Saturday, April 2, 2016
There is beauty in a billowing supercell in the distance, in jagged streaks of lightning and thin, swaying funnels reaching down to the countryside. That’s what is conveyed in Stephen Locke’s photography, not merely the mayhem of a spring or summer storm.
Friday, April 1, 2016
The 1920s and '30s marked Kansas City's transformation from a rough "cowtown" into a vibrant, modern city – despite such hindrances as political corruption, the Great Depression, and strained relations among the races and sexes. The period is spotlighted during the Wide Open Town Symposium at the Library on April 1-2.
Pulitzer Prize-winning historian David M. Kennedy, a professor emeritus at Stanford University, provides a national context for the scholar-led symposium, examining the Depression and other transformative milestones in America during that era.
Liquor during the reception will be provided by Tom's Town Distilling Co.
Friday, April 1, 2016
The Wide Open Town Symposium, featuring presentations from professional historians and a keynote lecture at the Kansas City Public Library's Plaza Branch, explores the 1920s and '30s in Kansas City history. It is free and open to the general public.
Tuesday, March 29, 2016
This event was originally scheduled for January but was rescheduled due to inclement weather in the Washington D.C. area.
In the wake of the Super Tuesday primaries, the Library and the Truman Library Institute launch a new season of Dateline: Washington focusing on the 2016 elections – the candidates, their campaigns, and the hot-button issues. Time magazine Editor-at-Large David Von Drehle holds a public conversation with RealClearPolitics’ Carl Cannon, taking an insider’s look at politics, partisanship, and the election playbook.
Carl Cannon is the Washington bureau chief at RealClearPolitics and co-author of Reagan’s Disciple: George W. Bush’s Troubled Quest for a Presidential Legacy. He has won numerous awards, including a share of the Pulitzer Prize in 1989 and the Gerald R. Ford Prize for Distinguished Reporting of the Presidency.
Thursday, March 24, 2016
Democrats have occupied the White House for 15 of the past 23 years, and Thomas Frank pointedly asks: What do they have to show for it? Wall Street gets bailouts. Free-trade deals keep coming. The decline of the middle class has only accelerated. Why has so little been done to advance traditional liberal goals – to expand opportunity, fight for social justice, and ensure that workers get a fair deal?
Wednesday, March 23, 2016
Among the things Osama bin Laden and his lieutenants left behind when they fled Kandahar after the U.S. invasion of Afghanistan in 2001 was a cache of more than 1,500 audiotapes. Discovered a year later, the recorded sermons, songs, and intimate conversations lent extraordinary insight into bin Laden and Al-Qa’ida’s theoretical and organizational development.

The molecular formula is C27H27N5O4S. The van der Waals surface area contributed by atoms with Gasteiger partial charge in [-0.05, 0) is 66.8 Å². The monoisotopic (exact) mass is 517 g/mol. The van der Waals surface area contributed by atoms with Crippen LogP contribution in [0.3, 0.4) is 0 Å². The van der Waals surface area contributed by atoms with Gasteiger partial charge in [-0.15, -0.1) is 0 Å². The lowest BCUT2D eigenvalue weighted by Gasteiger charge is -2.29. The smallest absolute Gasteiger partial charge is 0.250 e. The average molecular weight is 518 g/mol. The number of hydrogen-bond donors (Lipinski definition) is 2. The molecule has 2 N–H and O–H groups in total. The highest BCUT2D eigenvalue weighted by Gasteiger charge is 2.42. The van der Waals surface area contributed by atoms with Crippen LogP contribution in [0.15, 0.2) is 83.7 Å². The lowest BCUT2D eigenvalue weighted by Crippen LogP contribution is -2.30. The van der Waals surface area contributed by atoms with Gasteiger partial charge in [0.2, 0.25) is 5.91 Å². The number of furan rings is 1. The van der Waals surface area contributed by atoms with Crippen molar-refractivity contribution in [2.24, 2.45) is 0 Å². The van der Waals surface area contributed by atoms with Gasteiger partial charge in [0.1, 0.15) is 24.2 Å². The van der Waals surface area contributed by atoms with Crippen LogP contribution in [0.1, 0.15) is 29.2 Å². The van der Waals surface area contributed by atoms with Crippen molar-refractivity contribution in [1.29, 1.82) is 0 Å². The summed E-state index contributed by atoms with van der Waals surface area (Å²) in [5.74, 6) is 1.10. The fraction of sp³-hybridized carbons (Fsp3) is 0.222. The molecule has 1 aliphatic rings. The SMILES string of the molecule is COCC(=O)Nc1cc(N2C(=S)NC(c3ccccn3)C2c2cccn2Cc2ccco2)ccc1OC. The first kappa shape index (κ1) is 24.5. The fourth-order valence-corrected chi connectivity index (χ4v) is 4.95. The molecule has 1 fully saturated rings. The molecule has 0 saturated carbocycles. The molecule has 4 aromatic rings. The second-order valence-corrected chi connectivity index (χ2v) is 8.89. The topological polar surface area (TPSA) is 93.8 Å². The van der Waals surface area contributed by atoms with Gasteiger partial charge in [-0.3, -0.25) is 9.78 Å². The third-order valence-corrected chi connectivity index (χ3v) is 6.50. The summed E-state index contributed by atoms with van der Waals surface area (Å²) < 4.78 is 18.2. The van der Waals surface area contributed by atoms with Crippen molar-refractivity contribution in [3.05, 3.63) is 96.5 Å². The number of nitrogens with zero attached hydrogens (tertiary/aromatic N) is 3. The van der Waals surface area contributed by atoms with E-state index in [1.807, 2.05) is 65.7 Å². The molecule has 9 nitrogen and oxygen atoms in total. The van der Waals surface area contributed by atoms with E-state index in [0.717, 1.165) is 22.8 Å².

Flagg Miller, a University of California, Davis, professor and expert in Arabic literature and culture, was called in to study the tapes, and laid out their revelations in his new book, The Audacious Ascetic. The Kansas City native sits down with Writers at Work series organizer Whitney Terrell for a public conversation about the effort.
Tuesday, March 22, 2016
Until the late 18th century, Shakespeare’s works were known in America only on the page – and not the stage. Felicia Hardison Londré, the Curators’ Professor of Theatre at the University of Missouri-Kansas City, traces the Bard’s trajectory in this country from colonial times to today’s vast network of Shakespeare festivals. Her illustrated presentation explores, in part, the glory days of Shakespearean tours and the Bard’s popularity on the Western frontier.
The event help celebrate a special upcoming exhibit, First Folio! The Book That Gave Us Shakespeare, on tour from the Folger Shakespeare Library. All related events are made possible by a generous contribution from the David W. Newcomer IV and Gene Ann Newcomer Family Foundation Fund in memory of Gene Ann’s brother, Professor John Klier.
Sunday, March 20, 2016
Efforts to combat blight and “renew” Kansas City, Kansas, and Kansas City, Missouri, took off after the end of World War II, but the results were mixed. Visionary ideas often came at the expense of established neighborhoods, architectural landmarks, and a sense of community. Adding to the difficulty, the two cities had been always tied at the hip. Although the interests of the bordering municipalities aligned, their municipal, county, and state political structures divided them.
Sunday, March 20, 2016
Hollywood has adapted, sampled, and stolen from William Shakespeare for more than a century – seeing his works as a source of prestige as soon as the commercial possibilities of narrative movies were apparent. The Ciné Shakespeare series features four of the best films featuring the Bard or his works in the past 20 years. Joan FitzPatrick Dean, the Curators Professor of English at the University of Missouri-Kansas City, introduces the selections and leads a discussion after each Sunday afternoon screening.
Director Richard Loncraine successfully relocates the story of the murderously scheming king to 1930, and Ian McKellan delivers a memorable performance in the title role. Also starring Annette Bening, the film drew Oscar nominations for art direction and costume design. This title is Rated R and is recommended for adult audiences only.
Friday, March 18, 2016
Eric Vaughn’s passion for magic started when he was 10 years old. He’s now one of the busiest magicians in the Midwest, keeping audiences laughing and scratching their heads at the same time with performances that are wacky, enthusiastic, interactive, and entertaining. Appropriate for all ages.